The result from experimental validations indicates that glycogen content is unequally distributed within the incubated muscle specimens, with the core depleted of glycogen. Furthermore, validation done with the mathematical models describing the experimental systems indicates that oxygen diffusion is sufficient if the following assumptions are valid; homogeneous structure and that the critical value of oxygen pressure is above zero throughout the entire muscle. However, if those assumptions are invalid, the observations of some metabolic and/or signalling data might be invalid. In this thesis, those assumption are validated, with the specific aim to derive mathematical models that can be used to further analyse the metabolic data generated.

Set of ordinary differential equation was used to describe the metabolic data derived from incubation of mouse extensor digitorum longus skeletal muscles preparations, paper 1. The parameters and constants were identified within the mathematical model, which then, was further analysed. The results indicated that the experimental system suffered from anoxia and that glycogen was depleted during the incubation time. An immunohistochemical approach was used to verify the predictions from the mathematical model on glycogen depletion, paper 2. A statistical approach was developed herein that made quantitative studies possible and the results verified the prediction from the mathematical model in paper 1. Furthermore, a correlation between fibre type distribution and glycogen depletion was observed, indicating that the assumption on homogeneous glucose handling might be too hard. The existence of anoxia within the incubated muscle specimens was revealed. A novel hypothesis regarding deficient insulin diffusion into the centre of the incubated muscle preparation as the cause for quasi-depletion of glycogen was tested, paper 3. The hypothesis was falsified; instead increased insulin signalling was observed in the core of the muscle, correlating with fibre types on the single-cell-level.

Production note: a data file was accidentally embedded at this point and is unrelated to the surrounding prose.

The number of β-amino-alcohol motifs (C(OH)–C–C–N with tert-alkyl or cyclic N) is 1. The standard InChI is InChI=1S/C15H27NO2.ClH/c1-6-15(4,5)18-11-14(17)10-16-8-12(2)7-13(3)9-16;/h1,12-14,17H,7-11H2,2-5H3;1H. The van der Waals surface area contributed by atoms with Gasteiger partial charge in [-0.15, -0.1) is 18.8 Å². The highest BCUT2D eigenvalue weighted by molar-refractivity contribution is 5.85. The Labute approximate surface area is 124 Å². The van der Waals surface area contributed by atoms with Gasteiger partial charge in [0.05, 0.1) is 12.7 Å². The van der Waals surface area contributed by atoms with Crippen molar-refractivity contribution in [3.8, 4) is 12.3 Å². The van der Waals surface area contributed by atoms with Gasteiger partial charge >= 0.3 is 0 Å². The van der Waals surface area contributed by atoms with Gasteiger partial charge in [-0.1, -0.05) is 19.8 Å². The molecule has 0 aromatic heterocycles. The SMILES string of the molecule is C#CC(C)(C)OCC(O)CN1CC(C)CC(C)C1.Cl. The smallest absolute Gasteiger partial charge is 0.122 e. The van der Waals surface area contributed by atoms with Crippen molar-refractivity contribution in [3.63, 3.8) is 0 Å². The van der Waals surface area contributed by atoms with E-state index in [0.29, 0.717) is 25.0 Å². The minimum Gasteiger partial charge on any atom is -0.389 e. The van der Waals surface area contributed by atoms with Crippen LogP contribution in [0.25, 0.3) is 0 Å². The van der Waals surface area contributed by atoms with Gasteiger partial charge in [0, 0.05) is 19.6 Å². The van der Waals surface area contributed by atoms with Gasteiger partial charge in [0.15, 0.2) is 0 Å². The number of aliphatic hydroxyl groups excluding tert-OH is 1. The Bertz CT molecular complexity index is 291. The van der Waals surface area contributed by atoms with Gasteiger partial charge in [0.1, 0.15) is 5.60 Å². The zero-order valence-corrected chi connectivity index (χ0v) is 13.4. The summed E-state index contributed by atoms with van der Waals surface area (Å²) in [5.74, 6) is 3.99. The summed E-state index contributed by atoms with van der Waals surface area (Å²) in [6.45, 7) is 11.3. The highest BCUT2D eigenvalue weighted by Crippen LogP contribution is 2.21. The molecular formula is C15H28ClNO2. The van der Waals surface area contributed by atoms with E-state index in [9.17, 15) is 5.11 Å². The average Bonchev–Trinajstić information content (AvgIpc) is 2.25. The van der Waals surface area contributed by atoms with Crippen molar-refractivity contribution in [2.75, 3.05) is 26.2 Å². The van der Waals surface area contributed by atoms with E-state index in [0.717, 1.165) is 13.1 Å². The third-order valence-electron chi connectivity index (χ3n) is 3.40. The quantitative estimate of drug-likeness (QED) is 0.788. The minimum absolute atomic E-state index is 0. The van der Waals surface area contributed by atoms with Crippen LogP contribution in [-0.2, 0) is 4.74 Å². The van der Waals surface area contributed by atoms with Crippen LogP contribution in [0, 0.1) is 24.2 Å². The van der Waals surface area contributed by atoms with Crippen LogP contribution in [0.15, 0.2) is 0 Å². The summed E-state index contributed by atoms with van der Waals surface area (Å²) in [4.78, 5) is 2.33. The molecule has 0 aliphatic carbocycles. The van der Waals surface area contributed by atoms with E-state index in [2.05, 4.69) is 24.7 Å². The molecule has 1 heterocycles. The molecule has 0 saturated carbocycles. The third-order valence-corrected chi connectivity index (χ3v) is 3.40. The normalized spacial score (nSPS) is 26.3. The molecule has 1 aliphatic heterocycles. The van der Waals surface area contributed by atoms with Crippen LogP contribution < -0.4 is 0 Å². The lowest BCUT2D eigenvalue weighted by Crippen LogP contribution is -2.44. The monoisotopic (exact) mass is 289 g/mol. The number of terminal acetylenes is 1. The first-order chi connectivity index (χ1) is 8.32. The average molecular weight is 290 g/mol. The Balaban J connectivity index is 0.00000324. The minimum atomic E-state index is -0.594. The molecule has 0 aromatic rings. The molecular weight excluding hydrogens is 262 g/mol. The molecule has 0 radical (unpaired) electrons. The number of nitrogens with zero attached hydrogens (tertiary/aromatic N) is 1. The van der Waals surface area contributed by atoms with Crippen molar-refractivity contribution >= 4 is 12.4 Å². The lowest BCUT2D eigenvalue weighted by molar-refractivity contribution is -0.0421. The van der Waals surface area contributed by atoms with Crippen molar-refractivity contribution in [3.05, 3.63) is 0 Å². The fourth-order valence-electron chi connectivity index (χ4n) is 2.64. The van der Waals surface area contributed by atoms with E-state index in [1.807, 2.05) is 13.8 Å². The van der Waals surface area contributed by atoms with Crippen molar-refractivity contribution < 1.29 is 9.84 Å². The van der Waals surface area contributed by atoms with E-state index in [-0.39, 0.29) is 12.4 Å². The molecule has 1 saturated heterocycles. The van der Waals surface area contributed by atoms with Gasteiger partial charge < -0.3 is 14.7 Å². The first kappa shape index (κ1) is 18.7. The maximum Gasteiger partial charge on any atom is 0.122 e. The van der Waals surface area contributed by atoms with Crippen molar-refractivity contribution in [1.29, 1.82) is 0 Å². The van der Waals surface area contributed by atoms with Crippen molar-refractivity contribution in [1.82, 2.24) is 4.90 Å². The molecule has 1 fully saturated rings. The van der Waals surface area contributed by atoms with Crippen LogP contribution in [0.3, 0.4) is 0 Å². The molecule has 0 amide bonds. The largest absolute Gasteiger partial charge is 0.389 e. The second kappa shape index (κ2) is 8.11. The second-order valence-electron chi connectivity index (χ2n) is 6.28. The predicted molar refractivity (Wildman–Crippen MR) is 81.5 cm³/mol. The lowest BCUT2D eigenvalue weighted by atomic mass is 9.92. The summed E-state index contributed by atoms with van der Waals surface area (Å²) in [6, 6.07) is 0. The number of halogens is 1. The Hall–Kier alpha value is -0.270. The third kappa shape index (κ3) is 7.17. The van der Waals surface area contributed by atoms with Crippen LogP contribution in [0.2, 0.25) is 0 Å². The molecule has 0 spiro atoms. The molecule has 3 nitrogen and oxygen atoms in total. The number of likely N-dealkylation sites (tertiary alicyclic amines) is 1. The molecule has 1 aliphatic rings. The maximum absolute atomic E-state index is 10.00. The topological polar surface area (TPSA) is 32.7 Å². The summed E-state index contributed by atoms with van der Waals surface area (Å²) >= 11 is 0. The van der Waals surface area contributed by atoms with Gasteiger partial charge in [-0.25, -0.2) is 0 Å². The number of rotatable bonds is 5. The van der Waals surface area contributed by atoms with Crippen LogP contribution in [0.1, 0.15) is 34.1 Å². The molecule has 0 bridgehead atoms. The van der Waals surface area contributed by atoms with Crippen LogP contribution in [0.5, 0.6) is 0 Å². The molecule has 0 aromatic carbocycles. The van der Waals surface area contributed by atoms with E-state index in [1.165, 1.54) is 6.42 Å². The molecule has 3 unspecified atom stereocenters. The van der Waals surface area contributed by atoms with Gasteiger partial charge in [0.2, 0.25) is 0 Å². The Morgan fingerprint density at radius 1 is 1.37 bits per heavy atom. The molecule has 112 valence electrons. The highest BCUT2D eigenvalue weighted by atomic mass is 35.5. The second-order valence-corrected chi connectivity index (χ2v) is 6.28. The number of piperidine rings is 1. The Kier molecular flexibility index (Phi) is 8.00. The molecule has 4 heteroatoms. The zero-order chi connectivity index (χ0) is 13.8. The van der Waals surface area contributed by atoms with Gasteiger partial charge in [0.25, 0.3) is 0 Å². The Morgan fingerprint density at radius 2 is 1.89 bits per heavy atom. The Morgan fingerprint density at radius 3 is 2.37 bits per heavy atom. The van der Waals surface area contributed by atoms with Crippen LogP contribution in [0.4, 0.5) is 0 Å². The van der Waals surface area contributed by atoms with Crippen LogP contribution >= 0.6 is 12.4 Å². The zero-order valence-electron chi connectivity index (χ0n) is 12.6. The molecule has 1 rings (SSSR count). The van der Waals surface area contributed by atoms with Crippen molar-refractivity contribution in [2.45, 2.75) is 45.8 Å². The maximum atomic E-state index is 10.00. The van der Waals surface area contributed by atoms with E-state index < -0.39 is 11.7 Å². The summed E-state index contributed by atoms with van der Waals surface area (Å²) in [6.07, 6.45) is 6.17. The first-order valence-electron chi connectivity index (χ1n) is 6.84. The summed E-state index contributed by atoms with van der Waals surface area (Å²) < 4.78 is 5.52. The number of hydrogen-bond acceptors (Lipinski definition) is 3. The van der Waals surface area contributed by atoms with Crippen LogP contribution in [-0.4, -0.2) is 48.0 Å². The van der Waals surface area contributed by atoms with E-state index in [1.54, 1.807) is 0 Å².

In conclusion, the studies presented in this thesis provide evidence that muscle preparations are suffering of anoxia after incubation leading to depletion of glycogen. Furthermore, the assumption on homogeneous glucose handling is falsified. Finally, a mathematical model is provided that can be used to estimate the un-measurable glycogen concentrations and estimate the glucose uptake rate in the superficial fibres.

Place, publisher, year, edition, pages
Karolinska Institutet, 2010
National Category
Natural Sciences
Research subject
Natural sciences
Identifiers
urn:nbn:se:his:diva-4505 (URN)978-91-7409-834-1 (ISBN)
Note

I. Sogaard P, Harlén M, Long YC, Szekeres F, Barnes BR, Chibalin AV, Zierath JR (2010). "Validation of in vitro incubation of extensor digitorum longus muscle from mice." Journal of Biological Systems (In Print) II. Sogaard P, Szekeres F, Holmström M, Larsson D, Harlén M, Garcia-Roves P, Chibalin AV (2009). "Effects of fibre type and diffusion distance on mouse skeletal muscle glycogen content in vitro." J Cell Biochem 107(6): 1189-97 III. Sogaard P, Szekeres F, Garcia-Roves PM, Larsson D, Chibalin AV, Zierath JR (2010). "Spatial insulin signalling in isolated skeletal muscle preparations." J Cell Biochem 109(5): 943-9

Available from: 2011-02-11 Created: 2010-12-28 Last updated: 2013-09-05Bibliographically approved